"When it comes to donations or contributions, the Hatch Act is very clear, but social situations and personal relationships can make it difficult for federal employees," Wilde said. "Federal employees may not host a political fundraiser, invite others to a political fundraiser or use their email or social media account to forward campaign materials that contain a link for donations."

While at work, federal employees may not distribute or display campaign materials, perform campaign related duties or wear or display partisan political buttons, T-shirts or other items. They may not post a comment on a blog or social media site or use an email account of any kind to advocate for or against a partisan political party, candidate or group.

"While the Hatch Act does have strict guidelines when political parties are involved, federal employees have more freedoms in election campaigns that are non-partisan, as frequently occurs in local elections," Wilde said. "Federal employees may be candidates in nonpartisan elections and participate in nonpartisan campaigns."

Whether partisan or not, most employees may donate money to political campaigns; attend political fundraisers and various meetings; join political clubs and parties; campaign for or against referendum questions, constitutional amendments or municipal ordinances; sign nominating petitions; and express opinions about candidates and issues when off duty and not in an official capacity.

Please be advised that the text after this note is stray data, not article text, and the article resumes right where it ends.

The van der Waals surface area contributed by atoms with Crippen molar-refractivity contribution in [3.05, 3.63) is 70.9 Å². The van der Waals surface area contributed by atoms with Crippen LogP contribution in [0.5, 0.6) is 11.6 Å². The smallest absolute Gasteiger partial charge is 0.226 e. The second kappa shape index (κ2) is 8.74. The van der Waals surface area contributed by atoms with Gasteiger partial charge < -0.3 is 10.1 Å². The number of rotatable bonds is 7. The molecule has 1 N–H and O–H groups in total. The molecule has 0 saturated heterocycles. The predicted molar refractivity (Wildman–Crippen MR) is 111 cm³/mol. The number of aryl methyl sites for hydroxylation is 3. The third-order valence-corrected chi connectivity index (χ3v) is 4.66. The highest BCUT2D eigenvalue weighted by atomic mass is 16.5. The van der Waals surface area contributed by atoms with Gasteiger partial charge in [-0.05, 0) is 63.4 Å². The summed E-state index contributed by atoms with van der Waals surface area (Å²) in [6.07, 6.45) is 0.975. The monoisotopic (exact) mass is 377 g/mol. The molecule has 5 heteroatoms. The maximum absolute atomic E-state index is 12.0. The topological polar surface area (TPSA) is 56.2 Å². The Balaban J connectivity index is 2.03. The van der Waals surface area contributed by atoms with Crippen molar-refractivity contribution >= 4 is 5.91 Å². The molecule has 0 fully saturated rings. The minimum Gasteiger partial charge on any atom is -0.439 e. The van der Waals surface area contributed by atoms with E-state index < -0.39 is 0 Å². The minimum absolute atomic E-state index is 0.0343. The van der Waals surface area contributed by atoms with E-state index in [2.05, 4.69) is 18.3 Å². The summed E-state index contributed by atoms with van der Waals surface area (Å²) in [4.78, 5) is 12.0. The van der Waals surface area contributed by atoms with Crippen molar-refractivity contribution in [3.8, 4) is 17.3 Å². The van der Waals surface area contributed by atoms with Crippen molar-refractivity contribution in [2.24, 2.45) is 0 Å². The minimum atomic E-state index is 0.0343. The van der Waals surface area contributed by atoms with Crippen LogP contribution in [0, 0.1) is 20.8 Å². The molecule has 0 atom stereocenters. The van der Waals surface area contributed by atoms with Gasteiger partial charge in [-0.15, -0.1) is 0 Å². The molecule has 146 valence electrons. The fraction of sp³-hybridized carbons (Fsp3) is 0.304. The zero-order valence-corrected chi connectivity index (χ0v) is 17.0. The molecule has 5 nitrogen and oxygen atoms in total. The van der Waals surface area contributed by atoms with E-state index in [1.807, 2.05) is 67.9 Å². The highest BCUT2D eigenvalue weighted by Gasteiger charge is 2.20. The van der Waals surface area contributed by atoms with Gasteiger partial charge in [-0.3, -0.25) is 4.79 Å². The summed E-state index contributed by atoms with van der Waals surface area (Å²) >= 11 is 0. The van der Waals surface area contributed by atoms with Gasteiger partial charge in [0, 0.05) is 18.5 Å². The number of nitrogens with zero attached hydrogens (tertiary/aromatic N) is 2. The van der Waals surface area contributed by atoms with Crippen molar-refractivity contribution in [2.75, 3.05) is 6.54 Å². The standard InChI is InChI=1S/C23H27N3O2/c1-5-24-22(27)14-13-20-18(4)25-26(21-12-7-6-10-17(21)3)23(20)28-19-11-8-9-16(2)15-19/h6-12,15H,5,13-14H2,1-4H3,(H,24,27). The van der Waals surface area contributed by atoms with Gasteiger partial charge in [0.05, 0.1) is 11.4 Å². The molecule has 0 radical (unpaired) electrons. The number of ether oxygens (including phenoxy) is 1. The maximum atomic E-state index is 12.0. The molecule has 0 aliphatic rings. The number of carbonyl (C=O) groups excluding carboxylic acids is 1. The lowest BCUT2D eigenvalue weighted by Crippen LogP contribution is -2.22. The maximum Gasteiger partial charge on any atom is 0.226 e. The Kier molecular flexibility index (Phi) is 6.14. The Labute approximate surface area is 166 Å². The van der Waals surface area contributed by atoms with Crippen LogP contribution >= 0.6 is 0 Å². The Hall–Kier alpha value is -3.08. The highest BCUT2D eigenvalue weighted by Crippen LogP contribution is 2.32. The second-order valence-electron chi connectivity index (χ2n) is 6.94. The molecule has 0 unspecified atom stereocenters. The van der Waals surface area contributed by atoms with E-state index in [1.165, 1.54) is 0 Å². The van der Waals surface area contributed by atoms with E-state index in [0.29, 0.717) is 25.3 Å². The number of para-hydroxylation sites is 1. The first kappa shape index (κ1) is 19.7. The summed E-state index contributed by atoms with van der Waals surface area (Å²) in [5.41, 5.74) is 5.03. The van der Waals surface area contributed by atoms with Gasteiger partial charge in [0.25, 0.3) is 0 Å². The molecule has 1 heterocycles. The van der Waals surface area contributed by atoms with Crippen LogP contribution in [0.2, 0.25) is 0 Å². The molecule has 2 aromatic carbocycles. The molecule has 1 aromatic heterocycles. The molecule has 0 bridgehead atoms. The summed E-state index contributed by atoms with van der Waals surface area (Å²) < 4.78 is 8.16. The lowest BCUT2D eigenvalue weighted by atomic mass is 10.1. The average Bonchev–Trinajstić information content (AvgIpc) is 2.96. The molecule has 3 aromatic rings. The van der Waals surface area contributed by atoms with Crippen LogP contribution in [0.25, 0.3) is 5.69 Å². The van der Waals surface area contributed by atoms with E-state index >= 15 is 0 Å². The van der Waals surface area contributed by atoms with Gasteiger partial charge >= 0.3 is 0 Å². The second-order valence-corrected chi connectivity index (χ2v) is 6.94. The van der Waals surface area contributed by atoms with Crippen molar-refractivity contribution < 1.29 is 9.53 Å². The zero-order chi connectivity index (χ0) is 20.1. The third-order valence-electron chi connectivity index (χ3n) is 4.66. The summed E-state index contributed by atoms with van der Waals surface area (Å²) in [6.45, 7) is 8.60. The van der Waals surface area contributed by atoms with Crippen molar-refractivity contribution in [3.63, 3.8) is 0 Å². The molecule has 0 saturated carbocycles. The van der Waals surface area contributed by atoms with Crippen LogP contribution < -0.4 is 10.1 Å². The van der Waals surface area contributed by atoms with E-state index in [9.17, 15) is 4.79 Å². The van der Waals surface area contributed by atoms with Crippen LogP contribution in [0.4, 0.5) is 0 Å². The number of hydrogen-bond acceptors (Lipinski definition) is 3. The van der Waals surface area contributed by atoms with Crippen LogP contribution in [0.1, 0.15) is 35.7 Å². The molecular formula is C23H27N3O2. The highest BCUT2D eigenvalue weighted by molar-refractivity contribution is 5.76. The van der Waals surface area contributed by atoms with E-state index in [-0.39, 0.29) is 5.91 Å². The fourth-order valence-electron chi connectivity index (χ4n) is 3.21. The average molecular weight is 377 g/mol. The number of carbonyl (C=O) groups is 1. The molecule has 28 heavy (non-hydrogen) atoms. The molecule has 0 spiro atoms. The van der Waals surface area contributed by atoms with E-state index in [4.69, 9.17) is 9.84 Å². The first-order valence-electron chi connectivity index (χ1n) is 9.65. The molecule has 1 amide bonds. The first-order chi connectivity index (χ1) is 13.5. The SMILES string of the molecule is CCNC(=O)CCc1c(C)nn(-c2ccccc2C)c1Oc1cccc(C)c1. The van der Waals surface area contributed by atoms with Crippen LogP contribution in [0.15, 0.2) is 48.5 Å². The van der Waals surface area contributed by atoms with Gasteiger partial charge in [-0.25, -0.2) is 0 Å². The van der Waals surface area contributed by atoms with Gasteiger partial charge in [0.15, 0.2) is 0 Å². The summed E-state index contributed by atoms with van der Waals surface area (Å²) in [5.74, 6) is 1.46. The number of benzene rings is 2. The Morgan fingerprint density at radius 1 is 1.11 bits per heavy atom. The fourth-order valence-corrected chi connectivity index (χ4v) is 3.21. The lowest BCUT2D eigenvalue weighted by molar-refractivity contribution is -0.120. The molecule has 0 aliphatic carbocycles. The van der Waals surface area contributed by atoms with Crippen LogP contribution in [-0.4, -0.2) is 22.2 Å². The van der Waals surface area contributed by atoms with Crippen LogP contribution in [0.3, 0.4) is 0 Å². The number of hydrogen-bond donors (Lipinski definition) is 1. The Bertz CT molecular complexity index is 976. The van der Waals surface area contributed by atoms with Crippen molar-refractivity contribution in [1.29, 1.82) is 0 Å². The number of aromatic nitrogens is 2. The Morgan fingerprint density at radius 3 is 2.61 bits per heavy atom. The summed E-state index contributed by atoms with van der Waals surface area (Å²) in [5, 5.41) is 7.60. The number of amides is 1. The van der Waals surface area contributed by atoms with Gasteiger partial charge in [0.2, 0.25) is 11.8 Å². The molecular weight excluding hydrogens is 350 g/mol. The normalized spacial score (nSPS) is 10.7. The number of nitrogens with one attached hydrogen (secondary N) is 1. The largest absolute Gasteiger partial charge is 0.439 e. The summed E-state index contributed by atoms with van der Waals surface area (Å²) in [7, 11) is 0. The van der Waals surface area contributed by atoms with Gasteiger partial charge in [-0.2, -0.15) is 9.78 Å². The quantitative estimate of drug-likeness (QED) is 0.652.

"And, of course, when it comes to voting, all federal employees are encouraged to vote. They can also assist with voter registration drives and encourage others to vote," Wilde said.

There are a few Hatch Act rules that are somewhat different based on a federal employee's status, he said. Career Senior Executive Service employees have more restrictive rules as do all federal employees working for certain agencies, such as the Defense Intelligence Agency, National Security Council and Federal Bureau of Investigation. Wilde stressed that civilian employees should make sure they know whether they are considered "Less Restricted" or "More Restricted" for the purposes of the Hatch Act before engaging in political activity.